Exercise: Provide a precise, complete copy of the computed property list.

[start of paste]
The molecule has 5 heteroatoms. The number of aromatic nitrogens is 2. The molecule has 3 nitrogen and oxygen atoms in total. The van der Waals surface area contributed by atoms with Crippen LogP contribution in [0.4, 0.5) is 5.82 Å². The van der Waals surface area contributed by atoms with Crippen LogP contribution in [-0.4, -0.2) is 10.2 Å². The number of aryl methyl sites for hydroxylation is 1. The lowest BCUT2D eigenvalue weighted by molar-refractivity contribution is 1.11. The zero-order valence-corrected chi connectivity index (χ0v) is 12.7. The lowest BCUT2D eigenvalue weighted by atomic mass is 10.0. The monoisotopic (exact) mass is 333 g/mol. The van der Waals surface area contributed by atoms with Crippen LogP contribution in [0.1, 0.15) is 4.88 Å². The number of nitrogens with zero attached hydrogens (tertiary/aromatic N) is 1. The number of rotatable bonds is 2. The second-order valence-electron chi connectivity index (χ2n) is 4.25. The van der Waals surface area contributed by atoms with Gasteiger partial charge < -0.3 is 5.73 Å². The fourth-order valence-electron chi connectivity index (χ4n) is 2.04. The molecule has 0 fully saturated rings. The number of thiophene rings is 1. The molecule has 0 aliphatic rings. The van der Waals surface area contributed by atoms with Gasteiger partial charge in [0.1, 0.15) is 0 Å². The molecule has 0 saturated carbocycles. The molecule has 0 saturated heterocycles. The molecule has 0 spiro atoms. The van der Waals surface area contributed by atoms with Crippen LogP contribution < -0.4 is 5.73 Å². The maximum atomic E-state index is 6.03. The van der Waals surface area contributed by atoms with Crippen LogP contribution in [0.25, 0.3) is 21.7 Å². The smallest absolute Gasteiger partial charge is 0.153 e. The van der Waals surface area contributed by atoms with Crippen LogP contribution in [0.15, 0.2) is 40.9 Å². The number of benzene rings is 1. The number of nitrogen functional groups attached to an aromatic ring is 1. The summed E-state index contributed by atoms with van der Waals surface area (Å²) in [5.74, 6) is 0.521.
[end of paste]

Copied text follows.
The molecule has 5 heteroatoms. The number of aromatic nitrogens is 2. The molecule has 3 nitrogen and oxygen atoms in total. The van der Waals surface area contributed by atoms with Crippen LogP contribution in [0.4, 0.5) is 5.82 Å². The van der Waals surface area contributed by atoms with Crippen LogP contribution in [-0.4, -0.2) is 10.2 Å². The number of aryl methyl sites for hydroxylation is 1. The lowest BCUT2D eigenvalue weighted by molar-refractivity contribution is 1.11. The zero-order valence-corrected chi connectivity index (χ0v) is 12.7. The lowest BCUT2D eigenvalue weighted by atomic mass is 10.0. The monoisotopic (exact) mass is 333 g/mol. The van der Waals surface area contributed by atoms with Crippen LogP contribution in [0.1, 0.15) is 4.88 Å². The number of nitrogens with zero attached hydrogens (tertiary/aromatic N) is 1. The number of rotatable bonds is 2. The second-order valence-electron chi connectivity index (χ2n) is 4.25. The van der Waals surface area contributed by atoms with Gasteiger partial charge < -0.3 is 5.73 Å². The fourth-order valence-electron chi connectivity index (χ4n) is 2.04. The molecule has 0 fully saturated rings. The number of thiophene rings is 1. The molecule has 0 aliphatic rings. The van der Waals surface area contributed by atoms with Gasteiger partial charge in [0.1, 0.15) is 0 Å². The molecule has 0 saturated carbocycles. The molecule has 0 saturated heterocycles. The molecule has 0 spiro atoms. The van der Waals surface area contributed by atoms with Crippen LogP contribution < -0.4 is 5.73 Å². The maximum atomic E-state index is 6.03. The van der Waals surface area contributed by atoms with Crippen LogP contribution in [0.25, 0.3) is 21.7 Å². The smallest absolute Gasteiger partial charge is 0.153 e. The van der Waals surface area contributed by atoms with Crippen LogP contribution in [0.15, 0.2) is 40.9 Å². The number of benzene rings is 1. The number of nitrogen functional groups attached to an aromatic ring is 1. The summed E-state index contributed by atoms with van der Waals surface area (Å²) in [5.74, 6) is 0.521.